Sacrament of Altar Part II
August 30, 2017
· Last week, we considered the nature and the benefits of our Lord’s Supper, tonight we consider the power of our Lord’s Supper and who is worthy to receive it.
· Here at Trinity 1/3 of our 1200 plus communicant members receive the Supper regularly, 1/3 occasionally, and 1/3 not at all.
· The first half of the catechism, Luther said, was to be brought to mind again and again, that you could never truly master it, but you repeated and remembered and inwardly digested it because – and I quote – “without it, our souls become rusty, as it were, and we lose ourselves.” Here, as we finish our catechism, we reflect on another Luther quote… If a person stays away from the sacrament, day by day he will become more and more callous and cold, and eventually spurn it altogether. To avoid this, we must examine our heart and conscience and act like a person who really desire to be right with God. The more we do this, the more will our heart be warmed and kindled, and it will not grow entirely cold.
The longer I stay alive – and I’ve made a good go at thirty years running now – the longer I stay alive, the more I realize that experience can do one of two things: sometimes it makes us numb, and other times, it deepens our understanding. Sometimes, if you are a social worker, you see sad, sad lives of people day in and day out and the sheer amount of terrible makes you numb to the real and human plight before you. Other times, the experience helps our words and our actions mean more, in the way that the phrase “I love you” cannot help but mean more when said after 50 years of marriage, when faced with surgery and brain tumors and a painful end, it cannot help but mean more than it did on your wedding day.
I don’t know precisely why it works out this way, but I do have one thought as we turn to our catechism today. But I’ll share that at the end.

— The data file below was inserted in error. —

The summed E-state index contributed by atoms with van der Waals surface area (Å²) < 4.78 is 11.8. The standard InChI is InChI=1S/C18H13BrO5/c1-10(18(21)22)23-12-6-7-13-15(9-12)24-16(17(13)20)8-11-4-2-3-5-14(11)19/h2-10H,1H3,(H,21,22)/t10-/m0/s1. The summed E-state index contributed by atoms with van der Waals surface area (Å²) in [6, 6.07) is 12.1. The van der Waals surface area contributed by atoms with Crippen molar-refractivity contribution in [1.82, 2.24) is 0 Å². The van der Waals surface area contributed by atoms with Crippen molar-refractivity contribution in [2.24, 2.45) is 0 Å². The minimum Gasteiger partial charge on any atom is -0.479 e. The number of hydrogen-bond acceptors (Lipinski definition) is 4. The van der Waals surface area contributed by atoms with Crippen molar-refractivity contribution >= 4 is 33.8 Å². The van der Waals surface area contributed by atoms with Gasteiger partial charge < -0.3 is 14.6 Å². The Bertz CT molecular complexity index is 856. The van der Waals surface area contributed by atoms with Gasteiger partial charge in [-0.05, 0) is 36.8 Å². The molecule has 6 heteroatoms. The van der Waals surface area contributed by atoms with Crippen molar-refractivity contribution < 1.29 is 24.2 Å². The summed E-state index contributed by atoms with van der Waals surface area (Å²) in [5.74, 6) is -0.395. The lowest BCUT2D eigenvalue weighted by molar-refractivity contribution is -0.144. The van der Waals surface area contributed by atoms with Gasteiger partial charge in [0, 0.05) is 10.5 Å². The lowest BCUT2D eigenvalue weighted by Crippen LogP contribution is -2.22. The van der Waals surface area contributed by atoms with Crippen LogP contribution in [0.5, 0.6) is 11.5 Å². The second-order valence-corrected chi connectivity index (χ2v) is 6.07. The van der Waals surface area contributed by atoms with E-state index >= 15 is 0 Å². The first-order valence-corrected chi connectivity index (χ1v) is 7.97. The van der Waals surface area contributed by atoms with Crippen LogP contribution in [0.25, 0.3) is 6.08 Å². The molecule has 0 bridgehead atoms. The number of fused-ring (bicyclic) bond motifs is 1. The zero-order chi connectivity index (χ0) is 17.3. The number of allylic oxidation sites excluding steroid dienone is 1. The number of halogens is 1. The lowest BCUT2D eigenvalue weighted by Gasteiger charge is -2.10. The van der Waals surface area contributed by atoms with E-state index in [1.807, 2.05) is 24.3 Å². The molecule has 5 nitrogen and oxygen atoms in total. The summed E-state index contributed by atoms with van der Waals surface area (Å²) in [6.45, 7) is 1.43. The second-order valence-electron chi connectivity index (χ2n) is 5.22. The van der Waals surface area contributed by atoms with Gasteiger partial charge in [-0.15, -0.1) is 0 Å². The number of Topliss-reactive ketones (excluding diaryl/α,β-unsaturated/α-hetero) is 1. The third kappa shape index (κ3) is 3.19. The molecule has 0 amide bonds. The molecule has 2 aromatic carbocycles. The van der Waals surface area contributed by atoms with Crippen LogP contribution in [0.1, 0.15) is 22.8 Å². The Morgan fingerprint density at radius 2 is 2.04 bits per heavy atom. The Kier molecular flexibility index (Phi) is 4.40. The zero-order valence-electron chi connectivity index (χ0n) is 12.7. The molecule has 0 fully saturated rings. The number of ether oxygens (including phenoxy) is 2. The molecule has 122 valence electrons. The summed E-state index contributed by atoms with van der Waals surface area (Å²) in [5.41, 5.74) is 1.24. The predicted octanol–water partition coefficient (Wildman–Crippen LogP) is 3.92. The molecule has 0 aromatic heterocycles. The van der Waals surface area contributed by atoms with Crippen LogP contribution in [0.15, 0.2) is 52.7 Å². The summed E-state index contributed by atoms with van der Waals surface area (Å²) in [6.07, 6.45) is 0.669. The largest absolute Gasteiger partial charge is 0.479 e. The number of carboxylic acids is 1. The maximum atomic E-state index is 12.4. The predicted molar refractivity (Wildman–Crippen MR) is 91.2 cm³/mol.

· First question tonight – How can bodily eating and drinking do such great things? Read together. This is basically the same answer that Luther gives in the section on baptism. Certainly not just the water, but the water combined with the word does these great things. Certainly not just eating and drinking but these words
· Second question: Who receives this sacrament worthily? Read together.
Notice Luther’s first thought – it’s good to fast. It’s good to have bodily discipline, but it’s not everything. (Fasting).
Here we hear the same words that St. Paul writes in Romans 8, the same words that the Psalmist uses in Psalm 27… If God is for us, then who can be against us? If he has placed inestimable worth upon us, then what could man do to us? If he has taken away the sting of death, then, as Luther penned in A Mighty Fortress, “And take they (he’s talking about the devils) our life // goods, fame, child or wife // he can harm us none // he’s judged the deed is done // one little word can fell him.”
The one who receives the sacrament worthily is the one that believes those two little words: for you. This is done for you. It is strength for you. It is life for you. It is love for you. It is forgiveness for you. For you, because God promised to deliver those things through these things, for you.
· Apply- Three thoughts in conclusion.
First, it seems as though the difference between mindless repetition and meaningful reflection is one’s intention. Are we being intentional when we come to the Lord’s Supper? Do we look at our watches to see how quick Pastor Muther can get through that proper preface, or do we take care to listen to it? Do we take the bread and the wine remembering that they are body and blood and that eating and drinking them grant forgiveness of all our failures and faults?
Second, A story… Cindy… having a life threatening kind of a surgery… asked for communion… said, “Pastor, don’t get me wrong, I like your preaching ok. But when I take communion, there is something special there that I can’t explain.”
Third, a quote from a man named John Chrysostom, called John Golden Tongue, a wonderful preacher from the 400’s A.D. "Let us then return from [the Communion] table like lions breathing fire, having become terrible to the devil; thinking on our head [Christ] and on the love that He has shown for us..."
Amen and amen.
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